In the drawing, Hippothoon, a very young warrior from the Trojan side, is dragging away the body of Patroclus with a rope when Ajax Telamnon, the strongest and bigger Aechean warrior, stabs him in the head (Iliad, XVII, 290-300 ca.) while a shield wall forms around Patroclus and a big cloud of dust and divine mist starts to form.

The Greek slowly retreated all the way back to the greek camp, where Achilles was awaiting his beloved Patroclus...


For armor weapons etc. I took inspiration from… and from a greek association, Koryvantes…

Menelaus strangles Paris, Iliad, III, 369-375

So saying, he [Menelaus] sprang upon him [Paris], and seized him by the helmet with thick crest of horse-hair,
and whirling him about began to drag him towards the well-greaved Achaeans;
and Paris was choked by the richly-broidered strap beneath his soft throat,
that was drawn tight beneath his chin to hold his helm. 

Iliad, Homer, III, 369-375

This day I went back to the basic, reading Homer's Iliad, a (possibly) 3000 years old epic poem about a short segment of the mythical war of Troy.
Differently from what most people thinks, the poem starts in media res, after ten years of siege - and it ends before the capture of the city.
The war, which seems to be fought a couple of generations after some of the most famous characters of greek mythology by their nephews and sons, was famously caused by Paris, one of the many princes of Troy. The prince famously broke the rules of hospitality (Xenia) with Menelaus, king of Sparta, when he fell in love and took away the king's wife, Helen. All of the Greece went to war to avenge the capital offense.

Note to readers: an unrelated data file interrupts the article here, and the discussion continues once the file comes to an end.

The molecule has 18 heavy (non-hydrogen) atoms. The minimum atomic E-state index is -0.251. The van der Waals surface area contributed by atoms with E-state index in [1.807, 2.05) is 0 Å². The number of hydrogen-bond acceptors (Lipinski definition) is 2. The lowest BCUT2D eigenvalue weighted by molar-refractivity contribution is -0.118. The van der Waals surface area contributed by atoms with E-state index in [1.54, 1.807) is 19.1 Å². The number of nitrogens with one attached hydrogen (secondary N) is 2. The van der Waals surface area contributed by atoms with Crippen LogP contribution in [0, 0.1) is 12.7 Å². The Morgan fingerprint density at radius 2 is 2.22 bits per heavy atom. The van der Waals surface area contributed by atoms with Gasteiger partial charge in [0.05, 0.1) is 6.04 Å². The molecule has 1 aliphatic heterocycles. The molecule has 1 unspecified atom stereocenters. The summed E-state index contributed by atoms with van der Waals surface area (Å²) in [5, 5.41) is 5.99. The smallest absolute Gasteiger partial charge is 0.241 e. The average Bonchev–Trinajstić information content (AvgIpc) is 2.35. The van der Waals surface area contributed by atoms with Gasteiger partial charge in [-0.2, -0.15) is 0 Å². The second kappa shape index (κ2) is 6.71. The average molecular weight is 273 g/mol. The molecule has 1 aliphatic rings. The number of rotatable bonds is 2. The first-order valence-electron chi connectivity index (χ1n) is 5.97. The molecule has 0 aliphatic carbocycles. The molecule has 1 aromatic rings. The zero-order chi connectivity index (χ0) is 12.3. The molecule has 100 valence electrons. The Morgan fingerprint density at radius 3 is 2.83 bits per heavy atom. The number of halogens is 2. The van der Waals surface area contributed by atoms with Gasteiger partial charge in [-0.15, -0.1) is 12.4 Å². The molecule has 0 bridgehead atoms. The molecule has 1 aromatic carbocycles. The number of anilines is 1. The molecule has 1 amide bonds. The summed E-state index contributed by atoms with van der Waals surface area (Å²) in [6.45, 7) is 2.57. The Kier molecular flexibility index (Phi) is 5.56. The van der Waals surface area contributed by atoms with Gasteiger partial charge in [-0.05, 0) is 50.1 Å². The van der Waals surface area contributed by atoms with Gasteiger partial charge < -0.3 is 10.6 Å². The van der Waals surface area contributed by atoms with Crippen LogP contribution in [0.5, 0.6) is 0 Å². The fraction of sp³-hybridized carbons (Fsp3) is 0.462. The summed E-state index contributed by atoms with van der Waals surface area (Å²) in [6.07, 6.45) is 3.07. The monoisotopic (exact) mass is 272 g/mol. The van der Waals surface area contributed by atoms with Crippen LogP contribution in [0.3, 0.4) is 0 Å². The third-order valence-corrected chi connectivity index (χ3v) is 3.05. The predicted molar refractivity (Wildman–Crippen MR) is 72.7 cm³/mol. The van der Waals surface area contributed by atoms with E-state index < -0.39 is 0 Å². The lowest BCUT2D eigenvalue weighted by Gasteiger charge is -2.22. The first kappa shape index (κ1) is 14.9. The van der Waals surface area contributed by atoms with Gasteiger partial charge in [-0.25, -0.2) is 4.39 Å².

At the beginning of the poem, as the two armies met in the plains outside the city for yet another offensive, Paris challenges the anyone brave enough to duel him.
When an enraged Menelaus shows up, the prince cowers and hide behind the troyan ranks.

Now, despite the mythological subject, both sides are weary of the prolonged and bloody conflict fought to avenge a remote offense committed ten years before and openly question the war. The Trojans despise Paris just as much as the Aecheans: a truce ensues and Hector, Paris' older brother, forces the prince to take responsability and fight Menelaus.

The decisive duel would have finally decide, in a pretty rational way, the fate of the war; 
Had Menelaus won, he would have received Helen back, with a cospicuous sum of money; had Paris won, the Aecheans would have abandoned the siege.

Now, as bitter and resentful as I actually am, this whole part gave me a lot of satisfactions; you can see how pissed off the stronger Menelaus is when he can finally fight his one and true enemy Paris. Having lost or broke his weapons during the fierce fight, Menelaus simply grabs the prince by helmet's crest and humiliatingly drags him into the Aechean ranks.